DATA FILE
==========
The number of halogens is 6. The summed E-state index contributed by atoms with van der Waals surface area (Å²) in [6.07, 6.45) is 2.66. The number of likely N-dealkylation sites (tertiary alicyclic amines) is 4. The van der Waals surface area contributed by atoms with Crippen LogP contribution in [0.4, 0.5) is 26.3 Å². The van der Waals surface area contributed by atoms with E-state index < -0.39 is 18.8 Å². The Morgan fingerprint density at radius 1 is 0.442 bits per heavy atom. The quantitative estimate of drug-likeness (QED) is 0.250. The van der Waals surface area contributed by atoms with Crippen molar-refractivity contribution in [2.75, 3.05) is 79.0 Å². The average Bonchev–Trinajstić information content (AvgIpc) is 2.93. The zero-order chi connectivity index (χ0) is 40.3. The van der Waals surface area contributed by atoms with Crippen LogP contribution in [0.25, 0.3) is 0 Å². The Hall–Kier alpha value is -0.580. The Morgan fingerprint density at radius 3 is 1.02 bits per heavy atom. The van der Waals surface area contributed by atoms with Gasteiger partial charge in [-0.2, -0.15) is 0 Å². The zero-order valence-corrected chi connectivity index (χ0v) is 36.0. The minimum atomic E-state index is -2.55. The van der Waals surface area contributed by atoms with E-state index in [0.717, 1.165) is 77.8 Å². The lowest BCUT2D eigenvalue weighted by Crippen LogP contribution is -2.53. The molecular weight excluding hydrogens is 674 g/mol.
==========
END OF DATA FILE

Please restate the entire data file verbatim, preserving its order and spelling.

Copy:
The number of halogens is 6. The summed E-state index contributed by atoms with van der Waals surface area (Å²) in [6.07, 6.45) is 2.66. The number of likely N-dealkylation sites (tertiary alicyclic amines) is 4. The van der Waals surface area contributed by atoms with Crippen LogP contribution in [0.4, 0.5) is 26.3 Å². The van der Waals surface area contributed by atoms with E-state index < -0.39 is 18.8 Å². The Morgan fingerprint density at radius 1 is 0.442 bits per heavy atom. The quantitative estimate of drug-likeness (QED) is 0.250. The van der Waals surface area contributed by atoms with Crippen molar-refractivity contribution in [2.75, 3.05) is 79.0 Å². The average Bonchev–Trinajstić information content (AvgIpc) is 2.93. The zero-order chi connectivity index (χ0) is 40.3. The van der Waals surface area contributed by atoms with Crippen LogP contribution in [0.25, 0.3) is 0 Å². The Hall–Kier alpha value is -0.580. The Morgan fingerprint density at radius 3 is 1.02 bits per heavy atom. The van der Waals surface area contributed by atoms with Gasteiger partial charge in [-0.2, -0.15) is 0 Å². The zero-order valence-corrected chi connectivity index (χ0v) is 36.0. The minimum atomic E-state index is -2.55. The van der Waals surface area contributed by atoms with E-state index in [0.717, 1.165) is 77.8 Å². The lowest BCUT2D eigenvalue weighted by Crippen LogP contribution is -2.53. The molecular weight excluding hydrogens is 674 g/mol.